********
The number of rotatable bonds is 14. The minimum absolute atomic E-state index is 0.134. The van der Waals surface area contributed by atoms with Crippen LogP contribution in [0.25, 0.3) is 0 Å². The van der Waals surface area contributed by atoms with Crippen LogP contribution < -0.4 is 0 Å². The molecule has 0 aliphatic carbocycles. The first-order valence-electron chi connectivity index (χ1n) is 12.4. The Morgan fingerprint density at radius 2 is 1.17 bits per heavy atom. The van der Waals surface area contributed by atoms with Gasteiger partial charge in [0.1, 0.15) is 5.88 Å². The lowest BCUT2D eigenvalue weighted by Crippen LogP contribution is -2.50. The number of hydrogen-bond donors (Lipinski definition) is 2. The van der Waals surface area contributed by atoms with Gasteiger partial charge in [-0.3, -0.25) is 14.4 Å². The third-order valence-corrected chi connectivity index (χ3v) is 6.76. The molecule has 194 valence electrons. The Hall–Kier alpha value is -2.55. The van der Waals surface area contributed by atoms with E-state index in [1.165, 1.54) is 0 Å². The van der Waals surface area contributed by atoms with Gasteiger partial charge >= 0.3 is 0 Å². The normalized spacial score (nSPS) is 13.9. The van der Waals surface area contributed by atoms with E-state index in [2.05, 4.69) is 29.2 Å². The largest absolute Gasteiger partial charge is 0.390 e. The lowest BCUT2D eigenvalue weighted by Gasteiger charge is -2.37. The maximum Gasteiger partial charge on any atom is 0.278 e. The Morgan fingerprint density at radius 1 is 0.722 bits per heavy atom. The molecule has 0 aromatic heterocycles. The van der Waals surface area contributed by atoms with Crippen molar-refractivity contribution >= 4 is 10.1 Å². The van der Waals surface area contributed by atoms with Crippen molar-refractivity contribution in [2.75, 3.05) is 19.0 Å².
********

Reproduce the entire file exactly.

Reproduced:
The number of rotatable bonds is 14. The minimum absolute atomic E-state index is 0.134. The van der Waals surface area contributed by atoms with Crippen LogP contribution in [0.25, 0.3) is 0 Å². The van der Waals surface area contributed by atoms with Crippen LogP contribution < -0.4 is 0 Å². The molecule has 0 aliphatic carbocycles. The first-order valence-electron chi connectivity index (χ1n) is 12.4. The Morgan fingerprint density at radius 2 is 1.17 bits per heavy atom. The van der Waals surface area contributed by atoms with Gasteiger partial charge in [0.1, 0.15) is 5.88 Å². The lowest BCUT2D eigenvalue weighted by Crippen LogP contribution is -2.50. The number of hydrogen-bond donors (Lipinski definition) is 2. The van der Waals surface area contributed by atoms with Gasteiger partial charge in [-0.3, -0.25) is 14.4 Å². The third-order valence-corrected chi connectivity index (χ3v) is 6.76. The molecule has 194 valence electrons. The Hall–Kier alpha value is -2.55. The van der Waals surface area contributed by atoms with E-state index in [1.165, 1.54) is 0 Å². The van der Waals surface area contributed by atoms with Gasteiger partial charge >= 0.3 is 0 Å². The normalized spacial score (nSPS) is 13.9. The van der Waals surface area contributed by atoms with E-state index in [2.05, 4.69) is 29.2 Å². The largest absolute Gasteiger partial charge is 0.390 e. The lowest BCUT2D eigenvalue weighted by Gasteiger charge is -2.37. The maximum Gasteiger partial charge on any atom is 0.278 e. The Morgan fingerprint density at radius 1 is 0.722 bits per heavy atom. The molecule has 0 aromatic heterocycles. The van der Waals surface area contributed by atoms with Crippen molar-refractivity contribution >= 4 is 10.1 Å². The van der Waals surface area contributed by atoms with Crippen molar-refractivity contribution in [2.75, 3.05) is 19.0 Å².